Pollinator Appreciation Month: Celebrating the Unsung Heroes

By Tim Brod, Highland Honey Bees

September is Pollinator Appreciation Month! Hopefully, all of us will take a moment this month to consider the importance of pollinators in our daily lives, and also educate ourselves about their plight.

The European honey bee may be the best-known agricultural pollinator, but in Boulder County alone more than 500 different species of native bees have been recorded. While bees are the primary pollinators, there are many other important pollinators in our region including wasps, flies, beetles, butterflies, moths and birds. All of these pollinators are unsung heroes as many of them are solitary, are associated with specific plants, and are not easily seen unless one goes looking for them.

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There is an increasing public awareness that pollinators are under tremendous pressure, and are failing to thrive or are dying outright. The causes of honey bee decline are well known, and should scare us. They stem from our own kind. All parties involved in the story of honey bee decline agree that it is based on three factors:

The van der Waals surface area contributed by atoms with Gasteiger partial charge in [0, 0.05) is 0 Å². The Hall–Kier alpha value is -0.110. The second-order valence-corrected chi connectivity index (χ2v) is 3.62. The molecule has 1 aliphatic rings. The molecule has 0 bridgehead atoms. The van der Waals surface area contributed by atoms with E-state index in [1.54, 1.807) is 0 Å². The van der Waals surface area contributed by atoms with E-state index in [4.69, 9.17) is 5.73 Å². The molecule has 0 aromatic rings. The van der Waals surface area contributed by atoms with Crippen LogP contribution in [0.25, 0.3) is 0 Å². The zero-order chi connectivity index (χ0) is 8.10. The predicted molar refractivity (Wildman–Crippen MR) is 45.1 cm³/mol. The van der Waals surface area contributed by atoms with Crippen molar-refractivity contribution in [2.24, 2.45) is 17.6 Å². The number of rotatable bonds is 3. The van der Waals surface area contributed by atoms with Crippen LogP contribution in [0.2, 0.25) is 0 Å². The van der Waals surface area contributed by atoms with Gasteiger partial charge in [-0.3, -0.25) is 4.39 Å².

1. Disease
  2. Lack of high-quality forage
  3. Pesticides, primarily insecticides

While it is not in the scope of this blog to flesh out these causes in detail, I would like everyone to consider protecting pollinators by getting involved and informed.
On a personal level you can:

  • Eliminate or minimize your own pesticide (especially insecticide) use
  • Make your home a pollinator haven by creating safe habitat and quality forage
  • Promote healthy, responsible beekeeping practices in your neighborhood
  • Promoting organic or low-impact agriculture

You can apply these same principles on a larger scale by getting involved with your HOA, civic organizations, and city and county governments. Let’s stop the habit of planting non-native grasses, and instead promote sustainable pollinator habitat appropriate to our region. We don’t need to mow every vacant lot, or wide swaths along roadsides. Know your honey producers, and support them if they have healthy beekeeping practices and transparent labeling. These practices can be fun and educational for all ages—as well as critical to a healthy, thriving environment.

Find Tim and Highland Honey Bees at the Boulder and Union Station farmers markets.



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